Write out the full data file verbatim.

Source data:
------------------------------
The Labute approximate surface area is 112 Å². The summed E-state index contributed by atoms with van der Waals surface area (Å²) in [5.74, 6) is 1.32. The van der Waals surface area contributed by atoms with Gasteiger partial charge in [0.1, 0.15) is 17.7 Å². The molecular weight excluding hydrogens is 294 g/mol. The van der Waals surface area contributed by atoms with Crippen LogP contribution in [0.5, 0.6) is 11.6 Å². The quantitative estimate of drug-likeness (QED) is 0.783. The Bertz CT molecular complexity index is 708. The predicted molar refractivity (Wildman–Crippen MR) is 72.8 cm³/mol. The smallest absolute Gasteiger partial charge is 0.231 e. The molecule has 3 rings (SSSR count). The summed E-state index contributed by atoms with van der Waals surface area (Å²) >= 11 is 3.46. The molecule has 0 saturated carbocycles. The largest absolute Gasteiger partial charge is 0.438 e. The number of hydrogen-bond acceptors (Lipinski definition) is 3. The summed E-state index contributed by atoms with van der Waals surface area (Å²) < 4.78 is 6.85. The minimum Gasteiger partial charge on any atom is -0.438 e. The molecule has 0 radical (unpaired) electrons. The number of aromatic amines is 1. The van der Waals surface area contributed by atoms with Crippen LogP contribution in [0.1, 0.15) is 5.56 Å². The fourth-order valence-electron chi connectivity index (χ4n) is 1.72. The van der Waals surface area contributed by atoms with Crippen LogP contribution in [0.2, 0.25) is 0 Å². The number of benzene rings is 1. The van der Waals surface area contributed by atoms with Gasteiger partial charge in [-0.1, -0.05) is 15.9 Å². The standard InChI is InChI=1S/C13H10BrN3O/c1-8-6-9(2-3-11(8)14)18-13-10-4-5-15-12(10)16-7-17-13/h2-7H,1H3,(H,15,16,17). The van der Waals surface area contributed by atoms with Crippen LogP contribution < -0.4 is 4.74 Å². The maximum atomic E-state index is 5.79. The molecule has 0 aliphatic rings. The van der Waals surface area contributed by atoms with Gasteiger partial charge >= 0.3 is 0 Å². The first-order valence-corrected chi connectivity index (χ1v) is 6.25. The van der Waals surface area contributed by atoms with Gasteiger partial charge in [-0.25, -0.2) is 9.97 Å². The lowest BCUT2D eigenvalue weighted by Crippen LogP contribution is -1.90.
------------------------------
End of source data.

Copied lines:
The Labute approximate surface area is 112 Å². The summed E-state index contributed by atoms with van der Waals surface area (Å²) in [5.74, 6) is 1.32. The van der Waals surface area contributed by atoms with Gasteiger partial charge in [0.1, 0.15) is 17.7 Å². The molecular weight excluding hydrogens is 294 g/mol. The van der Waals surface area contributed by atoms with Crippen LogP contribution in [0.5, 0.6) is 11.6 Å². The quantitative estimate of drug-likeness (QED) is 0.783. The Bertz CT molecular complexity index is 708. The predicted molar refractivity (Wildman–Crippen MR) is 72.8 cm³/mol. The smallest absolute Gasteiger partial charge is 0.231 e. The molecule has 3 rings (SSSR count). The summed E-state index contributed by atoms with van der Waals surface area (Å²) >= 11 is 3.46. The molecule has 0 saturated carbocycles. The largest absolute Gasteiger partial charge is 0.438 e. The number of hydrogen-bond acceptors (Lipinski definition) is 3. The summed E-state index contributed by atoms with van der Waals surface area (Å²) < 4.78 is 6.85. The minimum Gasteiger partial charge on any atom is -0.438 e. The molecule has 0 radical (unpaired) electrons. The number of aromatic amines is 1. The van der Waals surface area contributed by atoms with Crippen LogP contribution in [0.1, 0.15) is 5.56 Å². The fourth-order valence-electron chi connectivity index (χ4n) is 1.72. The van der Waals surface area contributed by atoms with Crippen LogP contribution in [0.2, 0.25) is 0 Å². The number of benzene rings is 1. The van der Waals surface area contributed by atoms with Gasteiger partial charge in [-0.1, -0.05) is 15.9 Å². The standard InChI is InChI=1S/C13H10BrN3O/c1-8-6-9(2-3-11(8)14)18-13-10-4-5-15-12(10)16-7-17-13/h2-7H,1H3,(H,15,16,17). The van der Waals surface area contributed by atoms with Crippen LogP contribution < -0.4 is 4.74 Å². The maximum atomic E-state index is 5.79. The molecule has 0 aliphatic rings. The van der Waals surface area contributed by atoms with Gasteiger partial charge >= 0.3 is 0 Å². The first-order valence-corrected chi connectivity index (χ1v) is 6.25. The van der Waals surface area contributed by atoms with Gasteiger partial charge in [-0.25, -0.2) is 9.97 Å². The lowest BCUT2D eigenvalue weighted by Crippen LogP contribution is -1.90.